Russia building 2 new ‘Doomsday’ planes following Putin’s order

The aircraft are meant to ferry Russia’s top leadership to safety in the event of an attack and allow them to remain in touch with the armed forces. The planes are accompanied by fighter jets and are windowless save for the cockpit. 

The state-run news agency RIA-Novosti reported Monday that construction on the first of the two aircraft is underway in the central Russian city of Voronezh. The report noted that the construction of a third aircraft is also a possibility. 

An Ilyushin Il-80, a Russian military aircraft modified from the Ilyushin Il-86 airliner, known as the Doomsday Plane, is seen in the Moscow region in February 2012. Putin has now ordered two upgraded versions of the plane to be constructed.

An Ilyushin Il-80, a Russian military aircraft modified from the Ilyushin Il-86 airliner, known as the Doomsday Plane, is seen in the Moscow region in February 2012. Putin has now ordered two upgraded versions of the plane to be constructed. (REUTERS/Artyom Anikeev)

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The new planes will be modified Ilyushin Il-96 airliners and replace the existing Doomsday Ilyushin Il-80s, which have been in service since the late 1980s. RIA Novosti reported that the new planes are expected to have twice the flight range of their predecessors and will enable the Kremlin’s top brass to give orders to land-based, submarine and airborne nuclear missile launchers within a range of more than 3,700 miles. 

This past December, one of the current Doomsday planes was broken into and stripped of electronic equipment while undergoing maintenance at an airfield in Taganrog in southern Russia. While authorities suspected the crime was committed by common thieves who sought precious metals — like gold and platinum –contained in the equipment, the theft was an embarrassing security breach for the Kremlin.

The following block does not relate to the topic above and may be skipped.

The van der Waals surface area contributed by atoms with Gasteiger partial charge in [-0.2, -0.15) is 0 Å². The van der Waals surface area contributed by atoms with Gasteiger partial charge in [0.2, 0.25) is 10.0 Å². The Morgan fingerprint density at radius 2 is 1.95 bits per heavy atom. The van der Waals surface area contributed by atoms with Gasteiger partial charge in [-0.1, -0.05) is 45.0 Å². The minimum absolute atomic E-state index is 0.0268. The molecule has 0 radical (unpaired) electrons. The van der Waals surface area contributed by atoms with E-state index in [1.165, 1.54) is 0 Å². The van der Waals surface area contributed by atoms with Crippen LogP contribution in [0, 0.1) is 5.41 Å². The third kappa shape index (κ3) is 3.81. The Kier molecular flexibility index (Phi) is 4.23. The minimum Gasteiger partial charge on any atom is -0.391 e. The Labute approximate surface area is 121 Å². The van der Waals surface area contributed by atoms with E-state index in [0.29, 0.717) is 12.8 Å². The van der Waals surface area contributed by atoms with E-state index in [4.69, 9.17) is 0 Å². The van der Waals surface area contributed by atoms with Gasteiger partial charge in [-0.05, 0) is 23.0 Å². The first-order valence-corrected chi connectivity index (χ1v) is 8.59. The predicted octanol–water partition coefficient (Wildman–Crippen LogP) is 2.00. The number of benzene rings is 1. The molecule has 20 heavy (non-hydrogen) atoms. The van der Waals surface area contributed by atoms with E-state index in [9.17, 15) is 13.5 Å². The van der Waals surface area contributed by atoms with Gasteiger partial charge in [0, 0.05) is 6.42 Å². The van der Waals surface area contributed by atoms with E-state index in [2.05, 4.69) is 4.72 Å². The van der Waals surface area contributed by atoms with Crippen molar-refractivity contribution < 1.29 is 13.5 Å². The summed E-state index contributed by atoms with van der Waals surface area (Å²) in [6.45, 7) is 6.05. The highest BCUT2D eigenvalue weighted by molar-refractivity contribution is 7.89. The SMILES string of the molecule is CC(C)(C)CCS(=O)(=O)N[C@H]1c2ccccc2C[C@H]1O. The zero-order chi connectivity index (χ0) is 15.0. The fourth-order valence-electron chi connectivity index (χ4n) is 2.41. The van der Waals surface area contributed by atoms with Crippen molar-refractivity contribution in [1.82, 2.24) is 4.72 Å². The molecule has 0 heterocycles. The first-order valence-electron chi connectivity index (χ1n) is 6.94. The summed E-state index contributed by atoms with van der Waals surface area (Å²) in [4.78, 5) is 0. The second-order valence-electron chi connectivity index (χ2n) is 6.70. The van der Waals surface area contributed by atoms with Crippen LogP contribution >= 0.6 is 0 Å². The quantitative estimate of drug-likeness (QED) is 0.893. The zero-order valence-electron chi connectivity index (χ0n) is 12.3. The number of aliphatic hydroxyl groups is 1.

Word of the construction of new Doomsday planes came hours after Pentagon press secretary John Kirby tweeted video of the mid-air refueling of a US Air Force E-4B command and control aircraft. 

“An E-4B refuel mid-flight simply never gets old,” Kirby gushed. “My goodness, the skills it takes! Great flying by these aircrews. Thank you so much.” 

 

Meanwhile, American and Russia representatives are set to meet in Geneva, Switzerland Wednesday for the first round of nuclear arms control talks agreed to by Putin and President Biden at last month’s summit meeting. 

The US delegation to the talks will be led by Deputy Secretary of State Wendy Sherman, a key negotiator of the 2015 Iran nuclear agreement. 

This story first appeared in the New York Post. 

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